Directed by Todd Philips
Crowned rather unexpectedly with the Golden Lion @ Venezia 2019, "JOKER" is less a film about the Batman’s devoted enemy, but a fable on the contemporary culture of humiliation.
Here's an idea that had nothing appealing on paper.
It could have been an n-ish adaptation of that generous source, the comic books. One that lately transformed Hollywood in a kindergarten for old boys still clinging on their toys.
Yet Todd Philips, who had already did his ranges with a few regressive comedies (“Road Trip", “Back to College", "Very bad Trip") promised to achieve here an adult and uncompromising piece of work.
A film d'auteur, though, dubbed by comments on our troubled times.
And yes, with an actor, Joaquin Phoenix, certainly admirable.
But one a little too naturally built for the part of a super villain that raised from the cradle of a martyred child.
Todd Philips’ intention is here transparent.
He turns the Joker, aka Arthur Flock, into the evil genius of a ruthless society. One that eats up the weak, and engenders monsters, out of the mold of social humiliation.
But JOKER's achievement does not reside so much in this kind of empathy (which is the least we could ask from a film on monsters).
Nor in the merciless mechanics that will lead the brave Arthur to its criminal madness: bullying, death of his mother, antipsychotic treatment gone wrong, a heavy destiny and screenplay.
The film is rather successful by its very slow paced decoction of this itinerary towards future crimes, which had been just postponed.
Even though not a remake of "Taxi Driver", as intended, the main lesson of Scorsese's film is here.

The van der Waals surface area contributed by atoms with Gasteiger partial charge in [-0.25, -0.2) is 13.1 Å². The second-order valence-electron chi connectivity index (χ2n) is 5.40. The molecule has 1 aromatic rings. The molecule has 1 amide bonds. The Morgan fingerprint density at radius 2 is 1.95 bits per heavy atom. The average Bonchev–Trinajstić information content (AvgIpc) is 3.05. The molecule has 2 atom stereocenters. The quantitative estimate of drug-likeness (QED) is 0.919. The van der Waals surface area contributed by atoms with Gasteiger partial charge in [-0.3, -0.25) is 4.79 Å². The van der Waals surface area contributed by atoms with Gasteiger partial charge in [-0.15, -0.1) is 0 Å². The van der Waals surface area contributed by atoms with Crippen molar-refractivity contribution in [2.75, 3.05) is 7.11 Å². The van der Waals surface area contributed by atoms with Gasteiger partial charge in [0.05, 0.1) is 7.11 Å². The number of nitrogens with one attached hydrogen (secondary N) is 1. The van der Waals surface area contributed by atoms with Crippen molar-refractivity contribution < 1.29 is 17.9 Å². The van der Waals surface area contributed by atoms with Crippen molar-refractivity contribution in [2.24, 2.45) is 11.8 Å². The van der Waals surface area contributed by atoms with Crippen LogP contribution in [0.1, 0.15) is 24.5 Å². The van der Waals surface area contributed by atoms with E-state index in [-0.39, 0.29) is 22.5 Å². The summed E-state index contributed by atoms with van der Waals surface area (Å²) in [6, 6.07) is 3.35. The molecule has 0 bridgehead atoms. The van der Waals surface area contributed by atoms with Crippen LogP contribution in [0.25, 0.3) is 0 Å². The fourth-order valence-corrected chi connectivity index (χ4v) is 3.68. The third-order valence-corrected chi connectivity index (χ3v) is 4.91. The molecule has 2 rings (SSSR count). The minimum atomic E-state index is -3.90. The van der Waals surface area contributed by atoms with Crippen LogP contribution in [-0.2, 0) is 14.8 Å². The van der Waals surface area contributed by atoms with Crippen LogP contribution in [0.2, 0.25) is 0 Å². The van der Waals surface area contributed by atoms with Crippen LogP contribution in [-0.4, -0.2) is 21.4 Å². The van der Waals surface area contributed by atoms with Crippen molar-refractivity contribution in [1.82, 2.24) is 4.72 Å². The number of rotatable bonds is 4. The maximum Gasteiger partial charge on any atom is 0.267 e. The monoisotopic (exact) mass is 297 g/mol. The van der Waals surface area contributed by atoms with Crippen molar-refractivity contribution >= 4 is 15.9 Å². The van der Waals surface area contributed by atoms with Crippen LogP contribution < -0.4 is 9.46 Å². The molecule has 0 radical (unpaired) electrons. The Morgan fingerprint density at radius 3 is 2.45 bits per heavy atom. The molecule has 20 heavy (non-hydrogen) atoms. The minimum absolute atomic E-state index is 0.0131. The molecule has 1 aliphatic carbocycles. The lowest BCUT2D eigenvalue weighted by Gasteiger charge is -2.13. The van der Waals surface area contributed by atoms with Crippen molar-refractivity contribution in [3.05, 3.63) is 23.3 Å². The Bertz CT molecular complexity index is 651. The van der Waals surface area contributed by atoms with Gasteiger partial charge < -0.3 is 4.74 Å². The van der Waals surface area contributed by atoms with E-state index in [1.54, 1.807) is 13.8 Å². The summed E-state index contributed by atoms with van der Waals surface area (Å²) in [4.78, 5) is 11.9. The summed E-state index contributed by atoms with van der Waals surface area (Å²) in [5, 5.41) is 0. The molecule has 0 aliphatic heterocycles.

JOKER is situated in the same New York of the "70ies, a gigantic trash, as unctuous as Jokers' hair.
In both cases, the characters hide under their psychosis a much more common madness.
Both Arthur and Travis Bickle from "Taxi Driver" only demand to be looked at. And seen.
As they are both ordinary candidates to the Warholan 15 minutes, the only remnant of the American dream.
"Taxi Driver" was not ending by a mass murder, but by its character's relief, even though by death.
JOKER plunges again into those years, just to explain they were the premises of a nightmare that engulfs us now up to our neck. A nightmare where the thirst of celebrity must be paid with consented humiliation. And for which Arthur's mad laughter is a righteous background.
With Arthur Fleck, who dreams to be a stand up star, other landmarks of the end of the 70ies come to our mind. Those have been times when Christine Chubbuck, for example, a TV journalist, has performed a live suicide while she was presenting the News.
Sidney Lumet got there his inspiration for "Network", just a year after "Taxi Driver".
Those were also times for such as Andy Kauffman, a stand up genius, who interrogated as never before the public's hysteria with the thrills of live events.
All of JOKER is built on this unhealthy vertigo of acting out, the actual logics of live transmissions. And of TV.
'Why so serious?” was asking the previous version of the Joker, played by Heath Ledger under Christopher Nolan's direction.
"Why so much laughter?" is Joaquin Phoenix' JOKER asking to a world that projects on its skylight a waltz of puppets.
Ah, and behind this laughter, as fair as tyrannizing, Phoenix is, of course, a genius.
How could we ever doubt?
By Giulia Ghica Dobre